[Alaska, California, and Washington, D.C. 1913-1915]. 157 mounted silver gelatin photographs, including only a handful of professional photographs or real photo postcards, most about 3 x 5 inches, many captioned in white ink. Oblong quarto. Contemporary brown leather photograph album. Edges of front cover and spine ends chipped, moderate rubbing and edge wear. Slight silvering to some photographs, but mostly in nice condition. Very good overall. Item #WRCAM55709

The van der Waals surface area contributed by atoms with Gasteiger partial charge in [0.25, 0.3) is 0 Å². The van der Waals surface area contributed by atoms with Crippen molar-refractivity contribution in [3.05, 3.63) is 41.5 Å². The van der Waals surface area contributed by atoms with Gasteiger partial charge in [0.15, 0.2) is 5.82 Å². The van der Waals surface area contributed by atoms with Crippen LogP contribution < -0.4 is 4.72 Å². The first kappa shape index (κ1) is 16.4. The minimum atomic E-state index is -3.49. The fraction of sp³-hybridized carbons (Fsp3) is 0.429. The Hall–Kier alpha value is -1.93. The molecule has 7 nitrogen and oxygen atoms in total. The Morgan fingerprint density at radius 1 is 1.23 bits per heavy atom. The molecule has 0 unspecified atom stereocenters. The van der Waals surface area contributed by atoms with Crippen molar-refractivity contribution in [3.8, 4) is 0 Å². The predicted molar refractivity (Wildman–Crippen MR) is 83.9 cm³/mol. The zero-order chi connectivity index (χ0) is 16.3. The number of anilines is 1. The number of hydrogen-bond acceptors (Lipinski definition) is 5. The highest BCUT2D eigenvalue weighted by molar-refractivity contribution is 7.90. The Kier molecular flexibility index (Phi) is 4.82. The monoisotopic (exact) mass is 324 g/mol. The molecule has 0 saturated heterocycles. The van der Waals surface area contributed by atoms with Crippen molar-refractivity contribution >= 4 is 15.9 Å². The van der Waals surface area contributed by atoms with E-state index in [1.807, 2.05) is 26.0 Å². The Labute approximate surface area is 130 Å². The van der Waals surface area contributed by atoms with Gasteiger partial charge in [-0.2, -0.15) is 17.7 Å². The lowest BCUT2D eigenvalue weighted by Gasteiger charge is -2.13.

An exceptional photographic record of an early American survey of Alaska. More than two-thirds of the photographs in the album capture the 1913 U.S. Coastal and Geodetic Survey of the Alaska coastline, most of which are captioned. About a dozen photographs emanate from Washington, D.C., presumably in the run-up to the survey. Lastly, about thirty photographs at the end picture various scenes at the 1915 Panama-Pacific International Exposition in San Francisco. The album opens in Washington, DC, with images of the White House Easter Egg Roll, Woodrow Wilson's Inaugural Parade, the New National Art Museum, images of the USC&GS headquarters, and other landmarks in the nation's capital. The scene swiftly shifts to Alaska, showing the steamer MacArthur well under way. In the portion of the album that contains captions, various members of the expedition are named, such as "Obe" Bond, "Doc" Marks, "Fritz" Engle, Scotty Campbell, and Skinny Leypoldt. Images captured from the ship at sea or on land include Navy Peak at Burnett Inlet; Ketchikan, Alaska from Pennock Island; totem poles in an Indian cemetery on Pennock Island; two shots of the La Perouse Glacier "taken from about a mile off;" and others. In early July, the crew stopped in Seward, where they disembarked for a baseball game and snap a picture of Seward "before the Gov't railroad was built." The crew landed at Seldovia, where they beached themselves for a bottom cleaning of the ship. The expedition proceeds past Wrangell Strait, Augustine Island, Ursus Head, and Cook Inlet to Iniskin Bay, where the crew is pictured "breaking camp" on a rocky beach. The crew next visited Port Graham, where they caught a sixty-five pound king salmon and visited the cannery. The compiler of the album is seen in Port Graham, posing with a small black bear cub; on the same page, he includes a photograph of a large "Topographic sheet of Iniskin Bay & vicinity by H.L." The expedition then continued through Prince William Sound to Swanson Harbor near Juneau. The album includes a nice shot of the Capitol Building at Juneau, along with two photographs of a "Cascade at Swanson Bay." At this point in the album, the captions cease, but the images still emanate from Alaska, often a balance between people posed indoors with outdoor scenes in a variety of Alaskan settings. There are two street scenes, one in Juneau showing the Alaskan Hotel and one in Knik featuring the street outside the "Knik Pool Room." There are also images of an Alaskan woman selling beaded moccasins, a gentleman posed next to the grave of Jefferson Randolph "Soapy" Smith (an American con artist and outlaw shot to death at Juneau Wharf in Skagway in 1898), a real photo postcard showing the "First Camp Arctic Brotherhood Alaska" in Skagway, an aerial view of Ruby City, a view of Resurrection Bay, and the Taku Glacier near Juneau. In the midst of the Alaska scenes are four shots of a tunnel and tracks of the "C.M. & St. P.R.R. in the Rockies." These were likely taken by the compiler at another time, as the Chicago, Milwaukee, and St. Paul Railroad ran through the American Midwest and Northwest, but did not run as far north as Alaska. The Alaskan scenes are followed by about thirty photographs featuring the architectural wonders of the Panama-Pacific International Exposition in San Francisco in 1915. Although the photographs show the MacArthur's crew in official government uniforms, the officers were actually civilians. USC&GS personnel were not formally-commissioned officers until 1917. This was done so that if the crew was captured during World War I while performing hydrographic duties, they would be treated as prisoners of war rather than as spies, and likely executed. Parts of the USC&GS eventually evolved into today's Commissioned Corps of the National Oceanic and Atmospheric Administration (NOAA), one of the seven United States Uniformed Services. An important and useful collection of early Alaskan images from an unusual source.